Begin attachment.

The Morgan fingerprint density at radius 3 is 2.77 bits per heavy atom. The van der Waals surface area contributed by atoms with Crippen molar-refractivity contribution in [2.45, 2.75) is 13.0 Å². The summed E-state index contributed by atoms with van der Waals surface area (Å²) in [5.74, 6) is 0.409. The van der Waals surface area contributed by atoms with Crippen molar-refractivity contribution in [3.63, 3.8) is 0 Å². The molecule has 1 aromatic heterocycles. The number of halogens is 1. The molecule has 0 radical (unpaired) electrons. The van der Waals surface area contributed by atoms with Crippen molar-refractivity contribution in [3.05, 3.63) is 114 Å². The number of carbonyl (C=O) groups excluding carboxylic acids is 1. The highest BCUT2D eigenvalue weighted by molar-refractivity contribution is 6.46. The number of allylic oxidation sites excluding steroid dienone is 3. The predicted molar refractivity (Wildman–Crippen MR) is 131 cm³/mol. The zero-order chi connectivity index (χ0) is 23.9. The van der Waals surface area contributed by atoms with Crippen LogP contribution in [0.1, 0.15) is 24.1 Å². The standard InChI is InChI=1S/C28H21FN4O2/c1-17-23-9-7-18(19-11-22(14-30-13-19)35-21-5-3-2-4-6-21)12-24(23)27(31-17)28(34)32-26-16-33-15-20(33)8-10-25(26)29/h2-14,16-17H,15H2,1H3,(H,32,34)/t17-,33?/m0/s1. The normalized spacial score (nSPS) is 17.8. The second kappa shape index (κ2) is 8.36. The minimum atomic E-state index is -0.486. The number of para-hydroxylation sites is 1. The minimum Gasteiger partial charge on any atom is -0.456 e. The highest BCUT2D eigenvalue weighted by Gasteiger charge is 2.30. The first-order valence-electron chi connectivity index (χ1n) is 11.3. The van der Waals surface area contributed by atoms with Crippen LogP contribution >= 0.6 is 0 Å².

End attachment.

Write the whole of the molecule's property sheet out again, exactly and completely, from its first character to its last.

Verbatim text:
The Morgan fingerprint density at radius 3 is 2.77 bits per heavy atom. The van der Waals surface area contributed by atoms with Crippen molar-refractivity contribution in [2.45, 2.75) is 13.0 Å². The summed E-state index contributed by atoms with van der Waals surface area (Å²) in [5.74, 6) is 0.409. The van der Waals surface area contributed by atoms with Crippen molar-refractivity contribution in [3.63, 3.8) is 0 Å². The molecule has 1 aromatic heterocycles. The number of halogens is 1. The molecule has 0 radical (unpaired) electrons. The van der Waals surface area contributed by atoms with Crippen molar-refractivity contribution in [3.05, 3.63) is 114 Å². The number of carbonyl (C=O) groups excluding carboxylic acids is 1. The highest BCUT2D eigenvalue weighted by molar-refractivity contribution is 6.46. The number of allylic oxidation sites excluding steroid dienone is 3. The predicted molar refractivity (Wildman–Crippen MR) is 131 cm³/mol. The zero-order chi connectivity index (χ0) is 23.9. The van der Waals surface area contributed by atoms with Crippen LogP contribution in [0.1, 0.15) is 24.1 Å². The standard InChI is InChI=1S/C28H21FN4O2/c1-17-23-9-7-18(19-11-22(14-30-13-19)35-21-5-3-2-4-6-21)12-24(23)27(31-17)28(34)32-26-16-33-15-20(33)8-10-25(26)29/h2-14,16-17H,15H2,1H3,(H,32,34)/t17-,33?/m0/s1. The normalized spacial score (nSPS) is 17.8. The second kappa shape index (κ2) is 8.36. The minimum atomic E-state index is -0.486. The number of para-hydroxylation sites is 1. The minimum Gasteiger partial charge on any atom is -0.456 e. The highest BCUT2D eigenvalue weighted by Gasteiger charge is 2.30. The first-order valence-electron chi connectivity index (χ1n) is 11.3. The van der Waals surface area contributed by atoms with Crippen LogP contribution >= 0.6 is 0 Å².